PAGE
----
Pressure-treated lumber is engineered to last in the outdoor environment, but it also raises several concerns in arbor design. American pressure-treated lumber manufacturers stopped using arsenic in their chemical treatments in 2003, so pressure-treated lumber is less toxic today. But the new pressure-treated lumber may have corrosion problems where it comes into contact with standard metal nails and fasteners.
Utah building inspector Michael Levitt has assembled a comprehensive website with information on deck collapses which have occurred due to use of new pressure-treated lumber with inappropriate fasteners. The site includes information on using safe fastening mechanisms. Any pressure-treated wood arbor which is intended as a place for sitting, or under which children may play, should follow safe construction methods.
Additionally, even the new pressure-treated wood raises concerns about food safety if you plan to grow fruits or vegetables for human consumption on the arbor. Commercial pressure-treated lumber may be best used as a support for ornamentals such as roses or clematis rather than for grapes, beans, or other food plants.
Nontreated Lumber and Alternatives
Many nonpressure-treated types of lumber last a long time in the outdoors, especially if kept painted or coated with a waterproof sealant. Douglas fir, hard spruce, cedar and, when available from sustainably-harvested sources, redwood have long been popular outdoor building materials and are appropriate for arbor construction. Green building suppliers also offer lumber treated with MicroPro, a certified Environmentally Preferable Product which preserves lumber without many of the dangers associated with pressure-treated wood. Although alternative building lumber may be expensive, an arbor is a relatively small project, and using long-lasting materials ensures that vines planted on it will be able to grow beautifully to maturity instead of needing replacement every few years along with the boards comprising the arbor.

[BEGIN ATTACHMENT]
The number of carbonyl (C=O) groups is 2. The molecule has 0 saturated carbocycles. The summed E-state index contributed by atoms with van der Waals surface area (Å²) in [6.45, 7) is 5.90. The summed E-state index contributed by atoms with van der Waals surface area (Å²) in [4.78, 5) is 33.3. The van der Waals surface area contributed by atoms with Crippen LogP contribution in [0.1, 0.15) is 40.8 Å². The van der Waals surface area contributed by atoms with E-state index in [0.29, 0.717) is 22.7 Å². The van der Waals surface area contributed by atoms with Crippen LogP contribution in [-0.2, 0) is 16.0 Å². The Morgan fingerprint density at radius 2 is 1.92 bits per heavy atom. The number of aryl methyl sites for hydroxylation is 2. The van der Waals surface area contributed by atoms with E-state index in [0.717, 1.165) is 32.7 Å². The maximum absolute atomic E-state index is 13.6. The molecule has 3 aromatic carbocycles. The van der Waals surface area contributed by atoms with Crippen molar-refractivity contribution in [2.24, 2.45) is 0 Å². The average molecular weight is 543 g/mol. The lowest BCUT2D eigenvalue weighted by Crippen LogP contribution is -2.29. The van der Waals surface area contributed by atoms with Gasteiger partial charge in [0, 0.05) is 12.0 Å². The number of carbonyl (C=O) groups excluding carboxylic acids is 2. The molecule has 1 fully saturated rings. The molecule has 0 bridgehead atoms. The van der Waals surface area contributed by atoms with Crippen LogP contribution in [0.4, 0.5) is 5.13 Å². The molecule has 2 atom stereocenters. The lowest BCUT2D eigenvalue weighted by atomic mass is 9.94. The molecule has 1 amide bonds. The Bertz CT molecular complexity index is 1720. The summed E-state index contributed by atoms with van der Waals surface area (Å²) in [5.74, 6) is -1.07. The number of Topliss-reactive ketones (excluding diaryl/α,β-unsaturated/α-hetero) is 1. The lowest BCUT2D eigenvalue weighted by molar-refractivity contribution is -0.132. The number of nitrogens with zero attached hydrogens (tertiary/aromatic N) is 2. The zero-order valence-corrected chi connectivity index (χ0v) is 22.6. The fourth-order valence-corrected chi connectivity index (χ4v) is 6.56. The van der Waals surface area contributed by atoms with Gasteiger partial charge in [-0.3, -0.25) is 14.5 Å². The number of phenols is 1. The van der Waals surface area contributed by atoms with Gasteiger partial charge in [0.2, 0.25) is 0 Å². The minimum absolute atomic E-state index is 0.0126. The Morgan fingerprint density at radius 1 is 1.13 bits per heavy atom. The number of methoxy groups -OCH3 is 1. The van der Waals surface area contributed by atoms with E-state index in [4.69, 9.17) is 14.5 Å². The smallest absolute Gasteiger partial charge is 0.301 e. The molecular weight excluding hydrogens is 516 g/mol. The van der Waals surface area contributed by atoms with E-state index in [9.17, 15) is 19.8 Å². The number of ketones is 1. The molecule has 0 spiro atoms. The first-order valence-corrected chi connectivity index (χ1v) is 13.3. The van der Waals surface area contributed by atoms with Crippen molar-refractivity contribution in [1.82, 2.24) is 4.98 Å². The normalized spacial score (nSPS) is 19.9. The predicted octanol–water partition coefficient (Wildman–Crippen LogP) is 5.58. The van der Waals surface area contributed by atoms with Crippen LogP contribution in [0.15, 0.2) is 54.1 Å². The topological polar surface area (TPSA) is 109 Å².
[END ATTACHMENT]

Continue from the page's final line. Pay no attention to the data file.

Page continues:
Natural and Found Materials
While smooth-finished, painted lumber makes a tidy arbor appropriate to complementing an elegant or modern home, natural materials can also be long-lasting and work well with a cottage, farmhouse, or other country-style home. Natural cedar posts--the full trunks of small cedar trees with the bark still on--can be purchased from some lumber yards as well as farm-supply outlets, or they can be salvaged, often for free, when a landowner is clearing a field in which cedar has sprouted. Cedar is a dense wood, and cedar oil acts as a natural preservative. Driftwood is another found-material arbor construction alternative. Because driftwood is well-seasoned, it also tends to last a long time, especially when gathered from salt-water environments, since the salt acts as a wood preservative. Natural materials do not come in standard dimensions or with known strength ratings, however, so extra planning and care should be used to ensure that a natural-material arbor is sturdy enough for the desired use.